Match Game: The ‘dating phase’

Baden and I are currently in the ‘matching’ phase of our surrogacy journey. For those unfamiliar with the term, it means we are currently trying to match with a surrogate but have not yet found ‘the one’. This is an exciting but nerve-wracking part of the surrogacy journey and one that is incredibly important. Having a solid surrogate/IP relationship is the core of ensuring a smooth journey for all.

Many people have told us that matching is a lot like dating. So far, this seems pretty true. Trying to find a match is much more involved than just determining mutual availability and timelines – we’d love to find someone to laugh with, cry with, and make lifelong memories with. Since the last time I began dating someone I knocked it out of the park and met my perfect person, I have decided to reapply the same dating principles in surrogacy matching (with less emphasis on my killer dance moves and even fewer sprays of cologne) as I did back then. Lucky for you, I’m happy to share.

Allow me to introduce you to the concept of IEP Dating and how Baden and I plan to utilize it in our surrogacy journey.

IEP Dating

In IEP dating, we consider three major attributes of a potential partner. These are Intellectual (I), Emotional (E), and Physical (P). Physical attributes are obvious and speak to whether you find your partner physically attractive. Emotional attributes are qualities that evoke a common emotion (i.e. things you have in common). Baden and I both love similar music (Billy Joel), food (juicy burgers), and travel, for instance. We also have a mutual love for Georgian Bay where we both have family cottages.

Intellectual attributes, often the most overlooked, are certainly the most important. These are your core values: What religion do you practice? How do you plan on practicing it when you raise your family? How do you vote? What is your parenting style? What makes a good role model?

People are often afraid to discuss such heavy topics on a first date and I don’t blame them! However, these are important values that are non-negotiables in how you plan to live your life. If they aren’t settled right out of the gate, I can almost guarantee your relationship will end in heartbreak.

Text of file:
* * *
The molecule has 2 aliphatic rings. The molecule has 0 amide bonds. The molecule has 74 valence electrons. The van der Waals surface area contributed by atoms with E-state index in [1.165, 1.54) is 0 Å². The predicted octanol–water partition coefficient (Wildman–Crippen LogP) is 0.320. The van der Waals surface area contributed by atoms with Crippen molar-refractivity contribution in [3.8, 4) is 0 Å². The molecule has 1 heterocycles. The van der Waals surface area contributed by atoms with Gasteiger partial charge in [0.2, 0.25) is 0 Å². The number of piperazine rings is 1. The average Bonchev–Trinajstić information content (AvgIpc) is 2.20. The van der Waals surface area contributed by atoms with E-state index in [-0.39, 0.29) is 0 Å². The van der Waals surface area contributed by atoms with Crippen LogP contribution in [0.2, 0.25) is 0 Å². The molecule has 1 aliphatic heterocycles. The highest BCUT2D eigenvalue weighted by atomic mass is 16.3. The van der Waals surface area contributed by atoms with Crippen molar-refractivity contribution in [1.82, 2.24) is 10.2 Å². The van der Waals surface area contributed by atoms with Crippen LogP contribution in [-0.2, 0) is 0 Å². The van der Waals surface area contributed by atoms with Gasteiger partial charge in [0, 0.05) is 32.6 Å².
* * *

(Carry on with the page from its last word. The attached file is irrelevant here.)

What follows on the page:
A relationship that shares I/E attributes is that of a friend. This is someone you have a lot in common with, but you never really found them attractive.

A relationship that shares E/P attributes, is that of a short-term boyfriend or girlfriend. You may have a lot in common with them and find them attractive, but eventually, your core values will not completely align.

A relationship that shares I/P attributes, however, is that of a friend with benefits. You may be physically attracted, and intellectually stimulated, but eventually, you will run out of things you have in common.

Only a relationship that checks all three I-E-P boxes is a partner for life. I’m pretty confident I’ve found mine in Baden.

IEP Dating and Surrogacy

People often say you should avoid politics and religion on a date. Why? These are areas you’re likely to find conflict because they are core intellectual values. If you’re not in line with these, you’re probably wasting your time. If you aren’t using the IEP approach, it could be easy to avoid such topics until you’re emotionally invested. Only then do you realize that someone you’re crazy about has one of your deal-breakers. In this case, you both get hurt. In surrogacy ‘dating’, these difficult topic areas are things like genetic testing, termination, selective reduction, pumping breastmilk, how to resolve conflict, and expense management.

After some light get-to-know-you chit-chat (family, work, previous pregnancies, hobbies), Baden and I think it’s important to discuss the aforementioned tough topics. While they can be heavy for a ‘first date’, it’s worth being upfront and transparent. As IPs, this protects us from investing time in a relationship that can’t progress due to conflicting feelings on values. For example, many surrogates want a close relationship with the families they are helping that spans longer than the pregnancy. If that’s not what you’re looking for, that’s okay. Don’t betray her trust if that’s not what you want.

If it’s meant to be, it will be and we know our Ms. Right is right around the corner. Our journey has already led us to meet the most incredible couples and surrogates from around the world and we cant wait to have matches like theirs.

While their is no right way to ‘match,’ the IEP dating suggestion has worked for us so far. We would love to hear how you found your match and what you recommend too!

Have a great weekend!


Seeing the cup as half-full

When I used to picture what planning a family would look like, I can’t say I ever imagined what Baden and I are going through now. Just as she imagined being pregnant, I imagined my role to be different as well: I pictured making late night trips to Dairy Queen to fulfill her ice cream cravings, giving her foot rubs, or practicing driving the route between our home and the hospital. These were predominantly physical action items. While I still get suckered into the occasional foot massage, it’s obviously not because Baden is pregnant. Just as she has had to do a complete mental shift in how her journey to motherhood will look, I’ve been reexamining what it means to be a father-to-be, and where I fit into the surrogacy puzzle.